Losing weight in a healthy way is about way more than counting calories, though—there are tons of things to consider, like vitamins and minerals, sugar intake and food intolerances. If you’re serious about achieving a weight goal, do it the right way. Speak with a registered dietician or a healthcare provider who can help you lose weight in a healthy, sustainable way.

Myth #2: You Should Eat “Breakfast Foods” for Breakfast

The history of breakfast foods is weird and interesting. Ancient Egyptians ate bread with onions and sipped on beer in the morning, neither of which we endorse. Ancient Romans indulged in a full-fledged charcuterie board upon waking. Europeans in the middle-ages weren’t into breakfast at all.

So, where did the idea of “breakfast foods” come from? It depends on where you live. Waffles, for example, were first introduced to North America by pilgrims from the Netherlands in the 1620s. The typical full breakfast (eggs, toast and meat) stems from the United Kingdom. Many traditional breakfast foods, like cereals, muffins and pastries, are disguised as healthy breakfast staples, but a lot of them are loaded with refined sugar and hydrogenated oils.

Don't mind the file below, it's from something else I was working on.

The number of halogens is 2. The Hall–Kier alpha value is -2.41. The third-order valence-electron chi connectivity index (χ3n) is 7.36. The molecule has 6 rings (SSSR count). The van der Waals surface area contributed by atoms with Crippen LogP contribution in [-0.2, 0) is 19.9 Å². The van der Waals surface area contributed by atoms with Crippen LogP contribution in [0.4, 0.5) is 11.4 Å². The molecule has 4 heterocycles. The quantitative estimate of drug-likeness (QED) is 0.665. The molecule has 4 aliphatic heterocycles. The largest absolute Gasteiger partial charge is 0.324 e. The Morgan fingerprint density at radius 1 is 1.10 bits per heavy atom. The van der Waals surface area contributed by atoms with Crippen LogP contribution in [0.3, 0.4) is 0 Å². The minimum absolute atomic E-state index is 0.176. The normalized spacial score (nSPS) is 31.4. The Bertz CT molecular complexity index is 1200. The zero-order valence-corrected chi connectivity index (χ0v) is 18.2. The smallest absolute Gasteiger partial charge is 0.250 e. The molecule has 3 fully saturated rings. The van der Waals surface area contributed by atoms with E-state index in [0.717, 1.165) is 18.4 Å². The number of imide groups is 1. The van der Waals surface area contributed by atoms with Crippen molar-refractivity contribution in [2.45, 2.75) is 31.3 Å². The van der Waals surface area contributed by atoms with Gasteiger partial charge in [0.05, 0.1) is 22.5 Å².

In reality, what you eat for breakfast doesn’t matter, as long as your nutritional needs are met. Aim for nutrient-dense foods with properly balanced macronutrients. According to the Institute of Medicine of the National Academies, balanced nutrition looks like:

  • 45-65% calories from carbs
  • 20-35% calories from fats
  • 10-35% calories from proteins

Balancing breakfast macros is especially important, because you’ll need all three to kick-start your day, and a bagel with cream cheese won’t cut it.

Get our list of the top 10 healthiest breakfast foods.

Myth #3: I’m Just Not Hungry in the Mornings

Are you sure? If your last meal was last night’s dinner, your body probably wants food. If you don’t feel hungry when you wake, you may not be particularly sensitive to your body’s signals. A lack of hunger in the morning is often a result of being too busy and distracted to notice the subtle signals your body is sending—it’s not all about belly grumbles.